Chapter 1

Executive Summary

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This report represents the culmination of an 18-month effort by AURA's New Initiatives Office (NIO) to conduct a study of a Giant Segmented Mirror Telescope (GSMT) - the next generation optical/infrared telescope recommended by the National Research Council (NRC) decadal survey as its highest priority ground-based program for federal investment between 2001 and 2010. The study comprises three major elements:


A GSMT equipped with an efficient wide-field multi-object spectrograph will enable surveys of millions of galaxies similar in luminosity to the Milky Way in the redshift range z > 3, thus enabling construction of a well-sampled three-dimensional map of the large-scale structure defined by galaxies in the early universe. A survey of the intergalactic gas distribution with similar resolution will be possible via high resolution spectroscopy of 100,000 quasars.

The science enabled by the exquisite images that can be delivered by a 30-m diameter telescope is truly remarkable. By concentrating near-infrared light into an image with a core of 0.02 arcsecond size, GSMT will be able to measure the internal motions, chemical composition, and star forming activity in the first gravitationally bound star-bearing systems to form following the big bang. This would provide the essential tool for analyzing these "building blocks" for the spiral and elliptical galaxies familiar to us today. The GSMT's superb imaging quality will also provide for the first time the key to resolving the crowded star fields into individual stars in galaxies as far away as 10 million light years. Analysis of the brightness and color for samples of millions of such stars will reveal the distribution of chemically and chronologically distinct stellar subsystems - the presumed relics of the pre-galactic building blocks that merged together to form galaxies like the Milky Way.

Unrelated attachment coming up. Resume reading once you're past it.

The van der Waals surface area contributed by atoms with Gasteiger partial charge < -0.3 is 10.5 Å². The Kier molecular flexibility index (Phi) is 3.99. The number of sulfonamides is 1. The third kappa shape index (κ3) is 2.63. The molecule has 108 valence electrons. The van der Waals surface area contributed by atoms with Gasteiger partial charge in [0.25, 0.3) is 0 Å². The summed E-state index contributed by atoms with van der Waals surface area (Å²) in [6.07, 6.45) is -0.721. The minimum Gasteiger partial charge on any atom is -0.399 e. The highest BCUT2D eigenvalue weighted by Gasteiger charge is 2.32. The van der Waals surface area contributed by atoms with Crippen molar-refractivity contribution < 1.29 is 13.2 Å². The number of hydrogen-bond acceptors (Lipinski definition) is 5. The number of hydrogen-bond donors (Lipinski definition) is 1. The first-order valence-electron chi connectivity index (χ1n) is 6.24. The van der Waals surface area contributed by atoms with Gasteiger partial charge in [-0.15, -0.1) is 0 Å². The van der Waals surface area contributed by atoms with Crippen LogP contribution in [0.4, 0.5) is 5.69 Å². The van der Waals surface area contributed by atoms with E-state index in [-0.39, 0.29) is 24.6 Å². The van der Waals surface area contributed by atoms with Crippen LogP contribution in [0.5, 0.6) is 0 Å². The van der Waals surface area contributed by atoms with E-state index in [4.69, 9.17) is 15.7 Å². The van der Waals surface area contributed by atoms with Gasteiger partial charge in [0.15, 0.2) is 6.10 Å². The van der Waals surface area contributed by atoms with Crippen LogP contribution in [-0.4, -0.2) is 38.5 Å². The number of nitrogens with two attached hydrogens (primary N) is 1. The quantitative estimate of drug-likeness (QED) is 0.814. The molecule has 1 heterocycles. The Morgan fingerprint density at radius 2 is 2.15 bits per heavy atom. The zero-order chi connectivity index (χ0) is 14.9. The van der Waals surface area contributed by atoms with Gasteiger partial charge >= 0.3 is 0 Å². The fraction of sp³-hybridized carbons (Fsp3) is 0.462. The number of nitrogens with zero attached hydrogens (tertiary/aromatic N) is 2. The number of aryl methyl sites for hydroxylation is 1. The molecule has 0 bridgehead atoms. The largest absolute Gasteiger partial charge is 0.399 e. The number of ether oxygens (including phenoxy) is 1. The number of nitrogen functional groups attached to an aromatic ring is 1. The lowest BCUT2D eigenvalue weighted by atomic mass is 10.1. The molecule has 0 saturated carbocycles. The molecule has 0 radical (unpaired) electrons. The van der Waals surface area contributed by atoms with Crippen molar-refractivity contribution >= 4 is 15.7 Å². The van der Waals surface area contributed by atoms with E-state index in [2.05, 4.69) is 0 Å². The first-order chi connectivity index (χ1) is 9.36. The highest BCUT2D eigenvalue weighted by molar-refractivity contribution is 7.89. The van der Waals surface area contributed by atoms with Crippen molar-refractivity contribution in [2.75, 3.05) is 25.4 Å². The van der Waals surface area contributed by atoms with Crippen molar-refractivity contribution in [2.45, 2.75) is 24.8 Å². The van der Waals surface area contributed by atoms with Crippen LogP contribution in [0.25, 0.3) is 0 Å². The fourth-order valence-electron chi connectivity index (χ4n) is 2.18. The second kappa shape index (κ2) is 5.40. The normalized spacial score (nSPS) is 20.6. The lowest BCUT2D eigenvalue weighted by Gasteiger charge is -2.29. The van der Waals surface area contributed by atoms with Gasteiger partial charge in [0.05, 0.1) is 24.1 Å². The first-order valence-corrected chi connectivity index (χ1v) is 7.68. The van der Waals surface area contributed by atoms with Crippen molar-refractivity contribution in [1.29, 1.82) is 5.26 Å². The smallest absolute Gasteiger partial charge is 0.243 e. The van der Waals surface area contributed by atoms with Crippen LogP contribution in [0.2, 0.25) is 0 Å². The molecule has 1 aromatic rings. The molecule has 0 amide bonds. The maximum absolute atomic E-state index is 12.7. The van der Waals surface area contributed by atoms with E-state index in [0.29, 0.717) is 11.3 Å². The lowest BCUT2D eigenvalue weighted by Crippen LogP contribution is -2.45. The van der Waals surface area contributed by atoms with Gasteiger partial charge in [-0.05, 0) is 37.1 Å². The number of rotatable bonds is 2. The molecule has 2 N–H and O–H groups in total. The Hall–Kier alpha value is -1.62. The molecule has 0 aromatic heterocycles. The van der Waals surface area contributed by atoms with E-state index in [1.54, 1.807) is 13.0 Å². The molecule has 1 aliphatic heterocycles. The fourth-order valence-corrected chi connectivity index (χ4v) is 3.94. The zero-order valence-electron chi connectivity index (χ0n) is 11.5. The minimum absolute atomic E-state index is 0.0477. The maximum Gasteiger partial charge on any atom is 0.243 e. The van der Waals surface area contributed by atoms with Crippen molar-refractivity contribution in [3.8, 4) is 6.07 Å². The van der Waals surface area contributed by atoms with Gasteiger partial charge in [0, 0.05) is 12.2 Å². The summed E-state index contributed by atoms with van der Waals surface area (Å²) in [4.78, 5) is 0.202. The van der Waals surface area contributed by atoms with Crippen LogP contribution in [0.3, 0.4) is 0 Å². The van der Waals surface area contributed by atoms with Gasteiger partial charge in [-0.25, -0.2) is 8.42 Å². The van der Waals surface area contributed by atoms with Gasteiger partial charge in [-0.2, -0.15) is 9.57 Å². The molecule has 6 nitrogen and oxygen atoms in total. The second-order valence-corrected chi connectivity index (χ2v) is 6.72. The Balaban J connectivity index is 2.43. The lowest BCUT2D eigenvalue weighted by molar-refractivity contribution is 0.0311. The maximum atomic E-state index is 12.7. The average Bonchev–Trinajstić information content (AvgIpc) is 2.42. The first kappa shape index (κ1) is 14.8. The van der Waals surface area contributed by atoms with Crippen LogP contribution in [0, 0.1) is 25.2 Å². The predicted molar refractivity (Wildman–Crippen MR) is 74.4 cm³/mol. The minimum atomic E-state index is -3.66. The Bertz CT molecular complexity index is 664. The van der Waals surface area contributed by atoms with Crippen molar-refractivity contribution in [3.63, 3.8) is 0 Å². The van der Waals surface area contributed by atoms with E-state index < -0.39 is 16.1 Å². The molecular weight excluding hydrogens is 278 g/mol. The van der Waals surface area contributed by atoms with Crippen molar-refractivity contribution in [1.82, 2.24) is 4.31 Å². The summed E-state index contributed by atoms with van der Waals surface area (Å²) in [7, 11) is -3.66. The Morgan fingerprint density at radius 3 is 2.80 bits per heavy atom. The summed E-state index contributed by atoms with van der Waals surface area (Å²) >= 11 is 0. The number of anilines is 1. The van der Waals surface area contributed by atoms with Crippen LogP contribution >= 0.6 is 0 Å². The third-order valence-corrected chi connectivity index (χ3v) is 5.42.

Its power to image fine detail in high contrast scenes and to feed concentrated light from faint sources into powerful spectrographs will enable GSMT to image and analyze planets and zodiacal dust clouds around hundreds of nearby stars. GSMT will yield direct insight into the diversity of architectures characterizing extra-solar planetary systems, the physics and chemistry of extra-solar planetary atmospheres, and the nature of weather on other worlds. For the first time, it will be possible to study a sample of thousands of newborn stars to locate planets in the process of formation, to understand where and when planets of different masses form, and to determine whether planets similar to earth are likely to survive at distances from their parent suns favorable to the development of life.